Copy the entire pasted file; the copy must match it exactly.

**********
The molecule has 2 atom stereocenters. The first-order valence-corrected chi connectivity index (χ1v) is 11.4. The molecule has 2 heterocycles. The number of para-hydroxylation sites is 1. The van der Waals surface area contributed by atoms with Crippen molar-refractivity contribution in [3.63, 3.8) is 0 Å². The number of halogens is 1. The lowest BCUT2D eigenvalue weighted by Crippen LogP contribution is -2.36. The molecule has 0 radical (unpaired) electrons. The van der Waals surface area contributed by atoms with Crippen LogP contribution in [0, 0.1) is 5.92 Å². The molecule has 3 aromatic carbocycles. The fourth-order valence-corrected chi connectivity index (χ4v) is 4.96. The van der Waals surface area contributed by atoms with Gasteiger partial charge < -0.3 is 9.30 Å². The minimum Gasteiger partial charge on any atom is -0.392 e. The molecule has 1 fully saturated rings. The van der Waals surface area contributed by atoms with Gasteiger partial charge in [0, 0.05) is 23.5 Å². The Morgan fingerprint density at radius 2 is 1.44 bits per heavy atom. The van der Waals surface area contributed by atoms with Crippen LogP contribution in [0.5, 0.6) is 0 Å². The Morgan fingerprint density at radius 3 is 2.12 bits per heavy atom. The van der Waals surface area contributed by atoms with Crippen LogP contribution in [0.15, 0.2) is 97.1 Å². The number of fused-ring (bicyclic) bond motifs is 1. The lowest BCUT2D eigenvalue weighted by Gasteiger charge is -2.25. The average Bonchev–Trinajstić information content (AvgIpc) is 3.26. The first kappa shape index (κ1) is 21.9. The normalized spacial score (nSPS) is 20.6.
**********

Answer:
The molecule has 2 atom stereocenters. The first-order valence-corrected chi connectivity index (χ1v) is 11.4. The molecule has 2 heterocycles. The number of para-hydroxylation sites is 1. The van der Waals surface area contributed by atoms with Crippen molar-refractivity contribution in [3.63, 3.8) is 0 Å². The number of halogens is 1. The lowest BCUT2D eigenvalue weighted by Crippen LogP contribution is -2.36. The molecule has 0 radical (unpaired) electrons. The van der Waals surface area contributed by atoms with Crippen LogP contribution in [0, 0.1) is 5.92 Å². The molecule has 3 aromatic carbocycles. The fourth-order valence-corrected chi connectivity index (χ4v) is 4.96. The van der Waals surface area contributed by atoms with Gasteiger partial charge < -0.3 is 9.30 Å². The minimum Gasteiger partial charge on any atom is -0.392 e. The molecule has 1 fully saturated rings. The van der Waals surface area contributed by atoms with Gasteiger partial charge in [0, 0.05) is 23.5 Å². The Morgan fingerprint density at radius 2 is 1.44 bits per heavy atom. The van der Waals surface area contributed by atoms with Crippen LogP contribution in [0.5, 0.6) is 0 Å². The Morgan fingerprint density at radius 3 is 2.12 bits per heavy atom. The van der Waals surface area contributed by atoms with Crippen LogP contribution in [0.15, 0.2) is 97.1 Å². The number of fused-ring (bicyclic) bond motifs is 1. The lowest BCUT2D eigenvalue weighted by Gasteiger charge is -2.25. The average Bonchev–Trinajstić information content (AvgIpc) is 3.26. The first kappa shape index (κ1) is 21.9. The normalized spacial score (nSPS) is 20.6.